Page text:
Two Quebec cabinet ministers called for Bombardier to rethink the pay packages last week and roughly 200 people gathered outside the company’s Montreal headquarters on Sunday to voice their anger against Bombardier. The outcry was acknowledged by Bellemare in his statement.

“Over the past 75 years, our fellow citizens have always been by our side. It is because of this deep relationship that we are sensitive to the public reaction to our executive compensation practices,” Bellemare said.

Quebec Premier Philippe Couillard said in a tweet Sunday that he spoke to Bellemare about Quebecers’ concerns about the pay package and that he was happy with Sunday’s decision.

Public anger appeared fuelled by the fact Bombardier received a US$1 billion investment from the Quebec government in 2016 in exchange for a 49.5 per cent stake, and in February, the federal government pledged $372.5 million in repayable loans to the company — a far cry from the US$1 billion it had been asking Ottawa for since 2015.

The company has also laid off thousands of workers worldwide.

The reaction last week prompted Bombardier chairman Pierre Beaudoin, one of the other six executives who received a hefty pay hike to announce Friday that he would ask the board of directors to bring his 2016 compensation in line with what he received in 2015, a cut amounting to around US$1.4 million dollars.

The company also issued a defence of its compensation policy and called it “inappropriate” to compare the 2016 compensation to that of the previous year because some of the executives did not start at the beginning of 2015. Bellemare for example started in his job in February, 2015.

Bombardier’s damage control efforts over the weekend appeared to do little to calm the waters.

The crowd outside of the company’s headquarters Sunday chanted in French “shame to Bombardier!”

Jessica Lacombe, a teacher, carried a sign that read “I’m still waiting for my invitation to Bombardier’s shareholders’ meeting.”

She said the company’s actions are especially hard to take after years of government austerity that have included cutbacks to health and education.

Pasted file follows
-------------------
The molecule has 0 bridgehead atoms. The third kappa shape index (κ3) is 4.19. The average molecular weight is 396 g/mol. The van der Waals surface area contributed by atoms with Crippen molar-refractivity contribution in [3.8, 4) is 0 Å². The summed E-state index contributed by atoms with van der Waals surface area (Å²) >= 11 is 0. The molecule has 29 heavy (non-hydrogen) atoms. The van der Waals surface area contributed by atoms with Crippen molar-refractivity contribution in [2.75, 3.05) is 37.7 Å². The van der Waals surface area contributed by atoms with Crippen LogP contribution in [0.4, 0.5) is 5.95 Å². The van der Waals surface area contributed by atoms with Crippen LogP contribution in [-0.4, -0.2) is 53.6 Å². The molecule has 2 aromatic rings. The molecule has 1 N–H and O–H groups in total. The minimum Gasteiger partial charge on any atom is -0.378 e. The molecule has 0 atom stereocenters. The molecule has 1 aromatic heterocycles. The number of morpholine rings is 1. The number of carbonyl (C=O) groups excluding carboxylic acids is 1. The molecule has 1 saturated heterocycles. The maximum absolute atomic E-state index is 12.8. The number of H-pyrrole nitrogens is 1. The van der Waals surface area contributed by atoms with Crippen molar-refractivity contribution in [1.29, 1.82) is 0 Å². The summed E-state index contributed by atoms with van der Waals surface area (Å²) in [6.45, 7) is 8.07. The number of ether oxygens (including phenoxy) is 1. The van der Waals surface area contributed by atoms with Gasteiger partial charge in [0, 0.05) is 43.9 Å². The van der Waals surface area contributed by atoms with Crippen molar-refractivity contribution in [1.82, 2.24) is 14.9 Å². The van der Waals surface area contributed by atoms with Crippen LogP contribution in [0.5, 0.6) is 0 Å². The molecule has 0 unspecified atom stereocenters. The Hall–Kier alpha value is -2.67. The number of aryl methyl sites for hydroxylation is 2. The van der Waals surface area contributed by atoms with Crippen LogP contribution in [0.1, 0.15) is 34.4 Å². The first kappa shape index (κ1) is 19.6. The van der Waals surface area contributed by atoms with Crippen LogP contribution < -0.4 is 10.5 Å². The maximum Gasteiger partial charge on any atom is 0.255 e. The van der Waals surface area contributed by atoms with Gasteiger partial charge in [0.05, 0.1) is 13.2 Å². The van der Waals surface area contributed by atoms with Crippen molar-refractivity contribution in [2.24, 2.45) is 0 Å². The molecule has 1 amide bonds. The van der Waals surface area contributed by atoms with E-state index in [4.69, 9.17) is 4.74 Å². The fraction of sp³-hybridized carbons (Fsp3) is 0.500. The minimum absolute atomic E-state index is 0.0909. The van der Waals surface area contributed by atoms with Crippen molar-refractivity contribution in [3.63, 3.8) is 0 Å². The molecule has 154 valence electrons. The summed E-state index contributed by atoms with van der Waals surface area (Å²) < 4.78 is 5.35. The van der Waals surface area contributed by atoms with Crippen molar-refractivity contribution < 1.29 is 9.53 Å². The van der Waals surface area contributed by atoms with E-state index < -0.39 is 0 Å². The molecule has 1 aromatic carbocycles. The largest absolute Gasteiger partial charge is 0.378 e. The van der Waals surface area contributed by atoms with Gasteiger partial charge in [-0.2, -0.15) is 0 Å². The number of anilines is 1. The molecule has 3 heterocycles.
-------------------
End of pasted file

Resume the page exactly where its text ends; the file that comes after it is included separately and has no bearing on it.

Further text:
“If it’s private money they can do what they want, but now it’s public money,” she said. “It’s our taxes, it’s our money.”

The opposition Parti Quebecois said it would introduce a motion in the Quebec legislature this week calling on all of Bombardier’s executives to renounce their 2016 compensation increase. PQ leader Jean-Francois Lisee tweeted late Sunday that Bombardier’s latest effort at damage control wasn’t good enough.

“The Parti Quebecois, like 93 per cent of Quebecers, refuse a “deferral” of scandalous raises. We demand a cancellation!” Lisee tweeted.

Time to play ball: Blue Jays kick off season in Baltimore

CityNews | posted Monday, Apr 3rd, 2017

The wait is finally over. The Toronto Blue Jays kick off their regular season against the Orioles in Baltimore on Monday.

Right-hander Marco Estrada will the get the start. The game gets underway at 3:05 p.m.

As excited as Jays fans are about the new season, the team appears determined to get down to business.

Slugger Josh Donaldson tweeted “Eyes on the prize, so the vision doesn’t get blurry.”

Russell Martin said the mood in the clubhouse is good.

“We know it’s a long road ahead. We’re just going to try to take it day by day. I know it’s a cliche. We’re in a good spot right now and hopefully we can just keep our mindset and keep moving forward the right way,” Martin said.

But the starting rotation will shoulder a heavy load to start the season after Roberto Osuna was placed on the 10-day disabled list due to back issues. The Blue Jays also released outfielder Melvin Upton Jr. over the weekend.

The first home game of the season is April 11 against the Milwaukee Brewers. The first pitch flies at 7:07 p.m.

Dozens of luxury cars impounded after reported stunt driving on Hwy. 400

NEWS STAFF | posted Monday, Apr 3rd, 2017

Ontario provincial police say reports from the public led them to charge at least a dozen people with stunt driving on Sunday afternoon.

Witnesses say a group of luxury vehicles were driving “erratically” on Highway 400 and weaving in and out of traffic at extremely high speeds.

OPP Sgt. Kerry Schmidt said the charged drivers all had their vehicles impounded and licenses suspended for a week. Other drivers were let go with a warning.

Among the seized high-end vehicles were a Lamborghini, a Ferrari and an Aston Martin.

OPP caught up to the accused drivers by reducing Hwy. 400 to one lane near the Barrie ONroute service station, which brought traffic to a crawl. Officers then stopped the vehicles one by one.

Breakfast Television’s Kevin Frankish was on the scene. He watched as several vehicles were impounded, and broadcast the event live on Periscope.